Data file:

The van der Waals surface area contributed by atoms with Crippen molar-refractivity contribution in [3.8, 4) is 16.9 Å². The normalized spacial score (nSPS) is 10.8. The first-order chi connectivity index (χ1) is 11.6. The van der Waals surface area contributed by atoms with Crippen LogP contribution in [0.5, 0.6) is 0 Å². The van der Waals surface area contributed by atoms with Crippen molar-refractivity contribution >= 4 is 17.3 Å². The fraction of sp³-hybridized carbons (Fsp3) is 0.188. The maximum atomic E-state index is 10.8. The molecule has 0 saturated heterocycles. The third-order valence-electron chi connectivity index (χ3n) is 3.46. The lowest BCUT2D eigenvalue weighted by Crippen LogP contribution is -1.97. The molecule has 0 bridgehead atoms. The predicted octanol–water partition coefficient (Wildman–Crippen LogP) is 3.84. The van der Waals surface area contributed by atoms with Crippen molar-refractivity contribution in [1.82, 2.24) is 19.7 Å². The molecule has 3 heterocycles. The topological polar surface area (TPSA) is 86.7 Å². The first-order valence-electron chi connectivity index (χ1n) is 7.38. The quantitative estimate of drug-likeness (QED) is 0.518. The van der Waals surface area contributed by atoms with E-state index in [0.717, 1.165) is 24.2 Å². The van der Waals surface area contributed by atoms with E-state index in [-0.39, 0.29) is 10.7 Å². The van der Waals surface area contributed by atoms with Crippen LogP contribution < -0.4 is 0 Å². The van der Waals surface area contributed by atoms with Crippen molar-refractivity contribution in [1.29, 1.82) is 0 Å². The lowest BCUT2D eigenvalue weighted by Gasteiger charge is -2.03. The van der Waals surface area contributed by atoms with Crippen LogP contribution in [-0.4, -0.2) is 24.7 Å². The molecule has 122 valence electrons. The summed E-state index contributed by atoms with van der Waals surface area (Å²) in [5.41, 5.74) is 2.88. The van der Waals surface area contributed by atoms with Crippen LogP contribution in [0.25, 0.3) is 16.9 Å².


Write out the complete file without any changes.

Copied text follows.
The van der Waals surface area contributed by atoms with Crippen molar-refractivity contribution in [3.8, 4) is 16.9 Å². The normalized spacial score (nSPS) is 10.8. The first-order chi connectivity index (χ1) is 11.6. The van der Waals surface area contributed by atoms with Crippen LogP contribution in [0.5, 0.6) is 0 Å². The van der Waals surface area contributed by atoms with Crippen molar-refractivity contribution >= 4 is 17.3 Å². The fraction of sp³-hybridized carbons (Fsp3) is 0.188. The maximum atomic E-state index is 10.8. The molecule has 0 saturated heterocycles. The third-order valence-electron chi connectivity index (χ3n) is 3.46. The lowest BCUT2D eigenvalue weighted by Crippen LogP contribution is -1.97. The molecule has 0 bridgehead atoms. The predicted octanol–water partition coefficient (Wildman–Crippen LogP) is 3.84. The van der Waals surface area contributed by atoms with Crippen molar-refractivity contribution in [1.82, 2.24) is 19.7 Å². The molecule has 3 heterocycles. The topological polar surface area (TPSA) is 86.7 Å². The first-order valence-electron chi connectivity index (χ1n) is 7.38. The quantitative estimate of drug-likeness (QED) is 0.518. The van der Waals surface area contributed by atoms with E-state index in [0.717, 1.165) is 24.2 Å². The van der Waals surface area contributed by atoms with E-state index in [-0.39, 0.29) is 10.7 Å². The van der Waals surface area contributed by atoms with Crippen LogP contribution < -0.4 is 0 Å². The van der Waals surface area contributed by atoms with Crippen molar-refractivity contribution in [1.29, 1.82) is 0 Å². The lowest BCUT2D eigenvalue weighted by Gasteiger charge is -2.03. The van der Waals surface area contributed by atoms with Crippen LogP contribution in [-0.4, -0.2) is 24.7 Å². The molecule has 122 valence electrons. The summed E-state index contributed by atoms with van der Waals surface area (Å²) in [5.41, 5.74) is 2.88. The van der Waals surface area contributed by atoms with Crippen LogP contribution in [0.25, 0.3) is 16.9 Å².